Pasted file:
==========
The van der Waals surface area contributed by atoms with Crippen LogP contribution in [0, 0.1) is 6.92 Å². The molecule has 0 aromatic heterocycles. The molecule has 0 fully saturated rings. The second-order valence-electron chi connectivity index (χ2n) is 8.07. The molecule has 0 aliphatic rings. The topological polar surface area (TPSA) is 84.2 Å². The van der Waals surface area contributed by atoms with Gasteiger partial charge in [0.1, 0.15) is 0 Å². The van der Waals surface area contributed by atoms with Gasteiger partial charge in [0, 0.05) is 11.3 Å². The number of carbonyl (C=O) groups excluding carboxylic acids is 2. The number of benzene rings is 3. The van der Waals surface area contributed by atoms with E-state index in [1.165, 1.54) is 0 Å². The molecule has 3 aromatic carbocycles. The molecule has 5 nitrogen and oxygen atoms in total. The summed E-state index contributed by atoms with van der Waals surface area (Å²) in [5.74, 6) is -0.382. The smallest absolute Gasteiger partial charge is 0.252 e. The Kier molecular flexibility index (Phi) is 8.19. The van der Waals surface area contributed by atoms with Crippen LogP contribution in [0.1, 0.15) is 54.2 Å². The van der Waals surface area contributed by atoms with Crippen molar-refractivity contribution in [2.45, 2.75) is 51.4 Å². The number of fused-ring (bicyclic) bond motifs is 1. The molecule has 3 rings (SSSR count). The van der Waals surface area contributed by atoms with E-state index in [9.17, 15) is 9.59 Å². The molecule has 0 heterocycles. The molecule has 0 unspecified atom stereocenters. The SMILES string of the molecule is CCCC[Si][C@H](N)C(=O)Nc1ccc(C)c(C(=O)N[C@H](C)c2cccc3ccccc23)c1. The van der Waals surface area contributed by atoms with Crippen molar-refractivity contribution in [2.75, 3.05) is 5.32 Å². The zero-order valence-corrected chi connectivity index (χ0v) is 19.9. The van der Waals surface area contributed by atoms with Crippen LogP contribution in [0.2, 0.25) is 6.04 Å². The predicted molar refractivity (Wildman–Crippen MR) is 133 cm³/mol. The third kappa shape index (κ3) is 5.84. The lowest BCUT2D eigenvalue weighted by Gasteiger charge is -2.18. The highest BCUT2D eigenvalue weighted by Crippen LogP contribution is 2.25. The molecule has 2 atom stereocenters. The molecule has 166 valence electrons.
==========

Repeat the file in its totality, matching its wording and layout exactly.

The van der Waals surface area contributed by atoms with Crippen LogP contribution in [0, 0.1) is 6.92 Å². The molecule has 0 aromatic heterocycles. The molecule has 0 fully saturated rings. The second-order valence-electron chi connectivity index (χ2n) is 8.07. The molecule has 0 aliphatic rings. The topological polar surface area (TPSA) is 84.2 Å². The van der Waals surface area contributed by atoms with Gasteiger partial charge in [0.1, 0.15) is 0 Å². The van der Waals surface area contributed by atoms with Gasteiger partial charge in [0, 0.05) is 11.3 Å². The number of carbonyl (C=O) groups excluding carboxylic acids is 2. The number of benzene rings is 3. The van der Waals surface area contributed by atoms with E-state index in [1.165, 1.54) is 0 Å². The molecule has 3 aromatic carbocycles. The molecule has 5 nitrogen and oxygen atoms in total. The summed E-state index contributed by atoms with van der Waals surface area (Å²) in [5.74, 6) is -0.382. The smallest absolute Gasteiger partial charge is 0.252 e. The Kier molecular flexibility index (Phi) is 8.19. The van der Waals surface area contributed by atoms with Crippen LogP contribution in [0.1, 0.15) is 54.2 Å². The van der Waals surface area contributed by atoms with Crippen molar-refractivity contribution in [2.45, 2.75) is 51.4 Å². The number of fused-ring (bicyclic) bond motifs is 1. The molecule has 3 rings (SSSR count). The van der Waals surface area contributed by atoms with E-state index in [9.17, 15) is 9.59 Å². The molecule has 0 heterocycles. The molecule has 0 unspecified atom stereocenters. The SMILES string of the molecule is CCCC[Si][C@H](N)C(=O)Nc1ccc(C)c(C(=O)N[C@H](C)c2cccc3ccccc23)c1. The van der Waals surface area contributed by atoms with Crippen molar-refractivity contribution in [2.75, 3.05) is 5.32 Å². The zero-order valence-corrected chi connectivity index (χ0v) is 19.9. The van der Waals surface area contributed by atoms with Crippen LogP contribution in [0.2, 0.25) is 6.04 Å². The predicted molar refractivity (Wildman–Crippen MR) is 133 cm³/mol. The third kappa shape index (κ3) is 5.84. The lowest BCUT2D eigenvalue weighted by Gasteiger charge is -2.18. The highest BCUT2D eigenvalue weighted by Crippen LogP contribution is 2.25. The molecule has 2 atom stereocenters. The molecule has 166 valence electrons.